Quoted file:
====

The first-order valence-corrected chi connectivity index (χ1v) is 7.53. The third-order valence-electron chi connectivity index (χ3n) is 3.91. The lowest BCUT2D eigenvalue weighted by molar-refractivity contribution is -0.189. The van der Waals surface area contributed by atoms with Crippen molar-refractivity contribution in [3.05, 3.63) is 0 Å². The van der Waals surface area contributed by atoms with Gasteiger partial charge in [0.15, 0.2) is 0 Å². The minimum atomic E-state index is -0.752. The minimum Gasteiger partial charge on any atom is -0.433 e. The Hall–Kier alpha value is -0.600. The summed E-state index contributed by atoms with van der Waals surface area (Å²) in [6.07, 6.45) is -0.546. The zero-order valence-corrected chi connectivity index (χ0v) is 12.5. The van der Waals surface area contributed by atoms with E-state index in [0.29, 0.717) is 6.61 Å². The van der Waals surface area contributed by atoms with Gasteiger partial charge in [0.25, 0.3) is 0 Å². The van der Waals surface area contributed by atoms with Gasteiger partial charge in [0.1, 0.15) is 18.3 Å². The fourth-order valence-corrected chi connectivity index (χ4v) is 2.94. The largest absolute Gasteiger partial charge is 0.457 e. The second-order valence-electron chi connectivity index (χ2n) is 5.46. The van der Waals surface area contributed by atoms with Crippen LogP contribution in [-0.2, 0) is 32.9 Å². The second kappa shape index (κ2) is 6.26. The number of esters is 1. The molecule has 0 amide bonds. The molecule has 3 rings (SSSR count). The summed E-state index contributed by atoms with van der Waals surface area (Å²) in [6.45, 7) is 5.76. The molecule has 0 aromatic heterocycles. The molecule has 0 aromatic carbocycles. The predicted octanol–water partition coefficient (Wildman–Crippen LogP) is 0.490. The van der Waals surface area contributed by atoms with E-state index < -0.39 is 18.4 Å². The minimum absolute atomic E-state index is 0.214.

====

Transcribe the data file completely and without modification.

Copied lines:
The first-order valence-corrected chi connectivity index (χ1v) is 7.53. The third-order valence-electron chi connectivity index (χ3n) is 3.91. The lowest BCUT2D eigenvalue weighted by molar-refractivity contribution is -0.189. The van der Waals surface area contributed by atoms with Crippen molar-refractivity contribution in [3.05, 3.63) is 0 Å². The van der Waals surface area contributed by atoms with Gasteiger partial charge in [0.15, 0.2) is 0 Å². The minimum atomic E-state index is -0.752. The minimum Gasteiger partial charge on any atom is -0.433 e. The Hall–Kier alpha value is -0.600. The summed E-state index contributed by atoms with van der Waals surface area (Å²) in [6.07, 6.45) is -0.546. The zero-order valence-corrected chi connectivity index (χ0v) is 12.5. The van der Waals surface area contributed by atoms with E-state index in [0.29, 0.717) is 6.61 Å². The van der Waals surface area contributed by atoms with Gasteiger partial charge in [0.25, 0.3) is 0 Å². The van der Waals surface area contributed by atoms with Gasteiger partial charge in [0.1, 0.15) is 18.3 Å². The fourth-order valence-corrected chi connectivity index (χ4v) is 2.94. The largest absolute Gasteiger partial charge is 0.457 e. The second-order valence-electron chi connectivity index (χ2n) is 5.46. The van der Waals surface area contributed by atoms with Crippen LogP contribution in [-0.2, 0) is 32.9 Å². The second kappa shape index (κ2) is 6.26. The number of esters is 1. The molecule has 0 amide bonds. The molecule has 3 rings (SSSR count). The summed E-state index contributed by atoms with van der Waals surface area (Å²) in [6.45, 7) is 5.76. The molecule has 0 aromatic heterocycles. The molecule has 0 aromatic carbocycles. The predicted octanol–water partition coefficient (Wildman–Crippen LogP) is 0.490. The van der Waals surface area contributed by atoms with E-state index < -0.39 is 18.4 Å². The minimum absolute atomic E-state index is 0.214.